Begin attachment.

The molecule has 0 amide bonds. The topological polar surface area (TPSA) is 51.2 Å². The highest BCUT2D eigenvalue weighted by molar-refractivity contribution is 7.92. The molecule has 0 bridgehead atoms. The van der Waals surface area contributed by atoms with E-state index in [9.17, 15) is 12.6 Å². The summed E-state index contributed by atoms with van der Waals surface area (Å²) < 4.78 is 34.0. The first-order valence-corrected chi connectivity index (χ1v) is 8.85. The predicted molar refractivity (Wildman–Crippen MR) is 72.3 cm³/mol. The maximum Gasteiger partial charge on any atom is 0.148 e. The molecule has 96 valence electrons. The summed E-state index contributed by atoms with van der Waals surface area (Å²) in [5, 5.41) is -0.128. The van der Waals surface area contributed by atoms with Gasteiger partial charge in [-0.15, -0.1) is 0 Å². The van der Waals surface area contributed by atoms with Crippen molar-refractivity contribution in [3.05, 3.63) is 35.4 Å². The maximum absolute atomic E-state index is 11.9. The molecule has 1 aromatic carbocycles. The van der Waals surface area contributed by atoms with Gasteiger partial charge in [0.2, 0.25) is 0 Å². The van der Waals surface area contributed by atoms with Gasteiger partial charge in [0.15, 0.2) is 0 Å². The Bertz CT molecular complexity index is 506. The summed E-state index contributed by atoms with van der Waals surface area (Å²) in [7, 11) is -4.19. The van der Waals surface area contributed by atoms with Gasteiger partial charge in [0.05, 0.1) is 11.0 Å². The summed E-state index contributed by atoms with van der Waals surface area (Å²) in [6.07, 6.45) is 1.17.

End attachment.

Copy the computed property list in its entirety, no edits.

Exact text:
The molecule has 0 amide bonds. The topological polar surface area (TPSA) is 51.2 Å². The highest BCUT2D eigenvalue weighted by molar-refractivity contribution is 7.92. The molecule has 0 bridgehead atoms. The van der Waals surface area contributed by atoms with E-state index in [9.17, 15) is 12.6 Å². The summed E-state index contributed by atoms with van der Waals surface area (Å²) < 4.78 is 34.0. The first-order valence-corrected chi connectivity index (χ1v) is 8.85. The predicted molar refractivity (Wildman–Crippen MR) is 72.3 cm³/mol. The maximum Gasteiger partial charge on any atom is 0.148 e. The molecule has 96 valence electrons. The summed E-state index contributed by atoms with van der Waals surface area (Å²) in [5, 5.41) is -0.128. The van der Waals surface area contributed by atoms with Gasteiger partial charge in [-0.15, -0.1) is 0 Å². The van der Waals surface area contributed by atoms with Crippen molar-refractivity contribution in [3.05, 3.63) is 35.4 Å². The maximum absolute atomic E-state index is 11.9. The molecule has 1 aromatic carbocycles. The van der Waals surface area contributed by atoms with Gasteiger partial charge in [0.2, 0.25) is 0 Å². The van der Waals surface area contributed by atoms with Gasteiger partial charge in [0.15, 0.2) is 0 Å². The Bertz CT molecular complexity index is 506. The summed E-state index contributed by atoms with van der Waals surface area (Å²) in [7, 11) is -4.19. The van der Waals surface area contributed by atoms with Gasteiger partial charge in [0.05, 0.1) is 11.0 Å². The summed E-state index contributed by atoms with van der Waals surface area (Å²) in [6.07, 6.45) is 1.17.